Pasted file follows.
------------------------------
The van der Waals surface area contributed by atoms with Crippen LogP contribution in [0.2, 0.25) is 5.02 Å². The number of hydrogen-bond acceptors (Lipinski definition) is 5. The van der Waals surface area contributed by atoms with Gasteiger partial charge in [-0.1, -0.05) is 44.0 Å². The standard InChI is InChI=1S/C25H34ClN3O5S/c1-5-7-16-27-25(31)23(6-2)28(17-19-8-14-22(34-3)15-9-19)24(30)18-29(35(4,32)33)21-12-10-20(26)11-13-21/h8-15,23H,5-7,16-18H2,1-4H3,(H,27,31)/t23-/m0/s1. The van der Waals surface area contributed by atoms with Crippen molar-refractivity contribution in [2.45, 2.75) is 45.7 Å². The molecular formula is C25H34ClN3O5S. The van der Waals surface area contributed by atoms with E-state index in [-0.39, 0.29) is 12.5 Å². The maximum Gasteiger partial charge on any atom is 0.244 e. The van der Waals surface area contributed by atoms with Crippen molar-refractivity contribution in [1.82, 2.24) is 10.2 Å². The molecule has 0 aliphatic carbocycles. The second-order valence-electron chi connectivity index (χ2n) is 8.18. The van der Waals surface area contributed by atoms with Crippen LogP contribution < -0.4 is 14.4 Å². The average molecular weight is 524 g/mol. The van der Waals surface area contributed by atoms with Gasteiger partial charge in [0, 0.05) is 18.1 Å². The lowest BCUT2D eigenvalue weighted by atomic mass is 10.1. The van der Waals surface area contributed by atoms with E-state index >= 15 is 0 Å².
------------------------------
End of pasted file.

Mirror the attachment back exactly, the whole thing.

The van der Waals surface area contributed by atoms with Crippen LogP contribution in [0.2, 0.25) is 5.02 Å². The number of hydrogen-bond acceptors (Lipinski definition) is 5. The van der Waals surface area contributed by atoms with Gasteiger partial charge in [-0.1, -0.05) is 44.0 Å². The standard InChI is InChI=1S/C25H34ClN3O5S/c1-5-7-16-27-25(31)23(6-2)28(17-19-8-14-22(34-3)15-9-19)24(30)18-29(35(4,32)33)21-12-10-20(26)11-13-21/h8-15,23H,5-7,16-18H2,1-4H3,(H,27,31)/t23-/m0/s1. The van der Waals surface area contributed by atoms with Crippen molar-refractivity contribution in [2.45, 2.75) is 45.7 Å². The molecular formula is C25H34ClN3O5S. The van der Waals surface area contributed by atoms with E-state index in [-0.39, 0.29) is 12.5 Å². The maximum Gasteiger partial charge on any atom is 0.244 e. The van der Waals surface area contributed by atoms with Crippen molar-refractivity contribution in [1.82, 2.24) is 10.2 Å². The molecule has 0 aliphatic carbocycles. The second-order valence-electron chi connectivity index (χ2n) is 8.18. The van der Waals surface area contributed by atoms with Crippen LogP contribution < -0.4 is 14.4 Å². The average molecular weight is 524 g/mol. The van der Waals surface area contributed by atoms with Gasteiger partial charge in [0, 0.05) is 18.1 Å². The lowest BCUT2D eigenvalue weighted by atomic mass is 10.1. The van der Waals surface area contributed by atoms with E-state index >= 15 is 0 Å².